Prepositions of Time: at, on, in, for, and since

We use at to designate specific times:

  • The train is due at 12:15 p.m.

We use on to designate days and dates:

  • My brother is coming on Monday.
  • We’re having a party on the First of July.

We use in for nonspecific times during a day, a month, a season, or a year:

  • She likes to jog in the morning.
  • It’s too cold in winter to run outside.
  • He started the job in 1971.
  • He’s going to quit in August.

We use for when we measure time (seconds, minutes, hours, days, months, years):

  • He held his breath for seven minutes.
  • She’s lived there for seven years.
  • The British and Irish have been quarreling for seven centuries.

We use since with a specific date or time:

  • He’s worked here since 1970.
  • She’s been sitting in the waiting room since two-thirty.


Prepositions of Place: at, on, and in

We use at for specific addresses:

  • The Prime Minister lives at 24 Sussex Drive in Ottawa.

We use on to designate names of streets, avenues, etc.:

  • His house is on Sussex Drive.

And we use in for the names of land-areas (towns, counties, states, countries, and continents):

  • The Prime Minister lives in Ottawa.
  • Ottawa is in Ontario.


Prepositions of Location: in, at, on, and no preposition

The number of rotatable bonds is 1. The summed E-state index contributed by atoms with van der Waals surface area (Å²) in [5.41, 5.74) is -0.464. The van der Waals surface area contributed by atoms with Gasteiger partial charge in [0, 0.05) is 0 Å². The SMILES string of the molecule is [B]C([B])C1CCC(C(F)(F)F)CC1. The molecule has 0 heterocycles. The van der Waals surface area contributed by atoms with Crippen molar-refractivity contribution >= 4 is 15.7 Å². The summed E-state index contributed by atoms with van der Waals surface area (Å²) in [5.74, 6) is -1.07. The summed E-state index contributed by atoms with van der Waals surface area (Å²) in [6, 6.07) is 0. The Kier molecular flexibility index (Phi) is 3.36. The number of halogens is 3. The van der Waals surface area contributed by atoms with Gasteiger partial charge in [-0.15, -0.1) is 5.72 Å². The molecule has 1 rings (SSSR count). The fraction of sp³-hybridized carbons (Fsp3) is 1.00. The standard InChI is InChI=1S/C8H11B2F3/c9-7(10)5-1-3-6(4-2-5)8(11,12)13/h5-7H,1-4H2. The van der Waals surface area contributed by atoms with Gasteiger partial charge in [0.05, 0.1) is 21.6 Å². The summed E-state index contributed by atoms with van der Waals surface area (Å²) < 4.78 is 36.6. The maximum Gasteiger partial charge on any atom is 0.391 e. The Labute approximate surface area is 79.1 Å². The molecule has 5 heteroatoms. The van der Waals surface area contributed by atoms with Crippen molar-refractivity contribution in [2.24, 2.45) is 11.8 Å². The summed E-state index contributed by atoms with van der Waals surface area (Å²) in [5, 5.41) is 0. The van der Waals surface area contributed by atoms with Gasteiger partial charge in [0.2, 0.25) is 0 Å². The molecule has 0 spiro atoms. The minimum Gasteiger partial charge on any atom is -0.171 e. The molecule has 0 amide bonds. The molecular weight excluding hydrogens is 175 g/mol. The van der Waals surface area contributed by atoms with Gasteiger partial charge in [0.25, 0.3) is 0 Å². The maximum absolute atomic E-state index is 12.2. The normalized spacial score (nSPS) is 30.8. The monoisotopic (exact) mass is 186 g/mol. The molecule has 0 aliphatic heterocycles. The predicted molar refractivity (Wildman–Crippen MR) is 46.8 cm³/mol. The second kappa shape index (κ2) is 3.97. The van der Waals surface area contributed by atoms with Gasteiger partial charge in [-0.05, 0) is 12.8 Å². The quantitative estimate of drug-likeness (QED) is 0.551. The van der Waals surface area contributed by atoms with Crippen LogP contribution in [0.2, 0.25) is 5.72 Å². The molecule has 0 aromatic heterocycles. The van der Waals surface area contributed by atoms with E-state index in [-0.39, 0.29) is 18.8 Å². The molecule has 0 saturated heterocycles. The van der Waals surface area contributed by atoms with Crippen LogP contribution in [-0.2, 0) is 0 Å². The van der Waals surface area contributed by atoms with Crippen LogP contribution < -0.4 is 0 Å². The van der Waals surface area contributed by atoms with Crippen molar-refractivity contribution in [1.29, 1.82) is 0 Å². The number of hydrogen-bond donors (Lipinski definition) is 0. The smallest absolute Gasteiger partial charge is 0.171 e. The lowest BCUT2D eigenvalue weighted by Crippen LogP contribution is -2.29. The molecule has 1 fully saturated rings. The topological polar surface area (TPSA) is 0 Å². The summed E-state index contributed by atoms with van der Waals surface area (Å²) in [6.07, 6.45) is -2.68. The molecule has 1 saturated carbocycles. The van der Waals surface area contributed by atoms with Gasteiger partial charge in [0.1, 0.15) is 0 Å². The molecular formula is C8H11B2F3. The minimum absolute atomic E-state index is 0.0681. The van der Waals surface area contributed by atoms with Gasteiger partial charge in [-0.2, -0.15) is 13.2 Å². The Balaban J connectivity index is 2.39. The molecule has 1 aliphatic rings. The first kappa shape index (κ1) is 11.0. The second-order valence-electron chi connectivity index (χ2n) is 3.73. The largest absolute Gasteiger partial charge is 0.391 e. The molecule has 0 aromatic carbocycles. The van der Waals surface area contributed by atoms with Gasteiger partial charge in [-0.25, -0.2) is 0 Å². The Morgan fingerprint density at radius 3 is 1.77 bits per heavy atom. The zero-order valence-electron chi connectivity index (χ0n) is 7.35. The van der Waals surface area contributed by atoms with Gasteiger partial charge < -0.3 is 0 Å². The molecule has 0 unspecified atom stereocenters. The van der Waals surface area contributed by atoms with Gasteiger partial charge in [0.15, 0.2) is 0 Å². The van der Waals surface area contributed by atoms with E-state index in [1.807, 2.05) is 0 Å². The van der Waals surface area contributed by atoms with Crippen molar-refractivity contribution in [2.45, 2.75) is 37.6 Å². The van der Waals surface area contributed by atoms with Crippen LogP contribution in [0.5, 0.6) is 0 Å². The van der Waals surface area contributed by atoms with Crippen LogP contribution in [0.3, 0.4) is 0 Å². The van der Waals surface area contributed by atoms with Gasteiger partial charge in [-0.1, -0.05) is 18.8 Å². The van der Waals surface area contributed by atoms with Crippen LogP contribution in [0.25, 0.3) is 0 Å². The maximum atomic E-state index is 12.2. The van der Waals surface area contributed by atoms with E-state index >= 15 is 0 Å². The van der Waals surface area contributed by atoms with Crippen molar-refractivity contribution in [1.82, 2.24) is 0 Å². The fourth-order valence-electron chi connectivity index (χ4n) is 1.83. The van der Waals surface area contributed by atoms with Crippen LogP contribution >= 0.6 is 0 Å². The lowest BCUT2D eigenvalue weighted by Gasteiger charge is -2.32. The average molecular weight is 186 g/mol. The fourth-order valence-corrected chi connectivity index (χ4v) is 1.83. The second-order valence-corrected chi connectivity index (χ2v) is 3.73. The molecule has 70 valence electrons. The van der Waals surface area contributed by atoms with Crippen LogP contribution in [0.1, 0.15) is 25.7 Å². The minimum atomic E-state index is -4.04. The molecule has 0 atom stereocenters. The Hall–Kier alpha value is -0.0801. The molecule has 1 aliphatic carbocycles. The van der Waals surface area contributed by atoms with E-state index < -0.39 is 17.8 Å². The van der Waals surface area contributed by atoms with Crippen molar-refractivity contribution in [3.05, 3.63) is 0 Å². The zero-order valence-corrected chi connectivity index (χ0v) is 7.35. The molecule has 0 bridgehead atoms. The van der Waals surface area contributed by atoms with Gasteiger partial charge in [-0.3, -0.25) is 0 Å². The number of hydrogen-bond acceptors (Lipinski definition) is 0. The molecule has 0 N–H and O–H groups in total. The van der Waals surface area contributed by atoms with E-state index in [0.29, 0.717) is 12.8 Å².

• (the) bed*
  • the bedroom
  • the car
  • (the) class*
  • the library*
  • school*
  • class*
  • home
  • the library*
  • the office
  • school*
  • work
  • the bed*
  • the ceiling
  • the floor
  • the horse
  • the plane
  • the train
  • downstairs
  • downtown
  • inside
  • outside
  • upstairs
  • uptown

* You may sometimes use different prepositions for these locations.


Prepositions of Movement: to and no preposition

We use to in order to express movement toward a place:

  • They were driving to work together.
  • She’s going to the dentist’s office this morning.

Toward and towards are also helpful prepositions to express movement. These are simply variant spellings of the same word; use whichever sounds better to you:

  • We’re moving toward the light.
  • This is a big step towards the project’s completion.

With the words home, downtown, uptown, inside, outside, downstairs, and upstairs, we use no preposition:

  • Grandma went upstairs.
  • Grandpa went home.
  • They both went outside.


Prepositions in Parallel Form

(Click here for a definition and discussion of parallelism.) When two words or phrases are used in parallel and require the same preposition to be idiomatically correct, the preposition does not have to be used twice.

  • You can wear that outfit in summer and winter.
  • The female was both attracted and distracted by the male’s dance.

However, when the idiomatic use of phrases calls for different prepositions, we must be careful not to omit one of them.

  • The children were interested in and disgusted by the movie.
  • It was clear that this player could both contribute to and learn from every game he played.


On Ending a Sentence with a Preposition

You may have learned that ending a sentence with a preposition is a serious breach of grammatical etiquette. It doesn’t take a grammarian to spot a sentence-ending preposition, so this is an easy rule to get caught up on. Although it is often easy to remedy the offending preposition, sometimes it isn’t, and repair efforts sometimes result in a clumsy sentence. “Indicate the book you are quoting from” is not greatly improved with “Indicate from which book you are quoting.”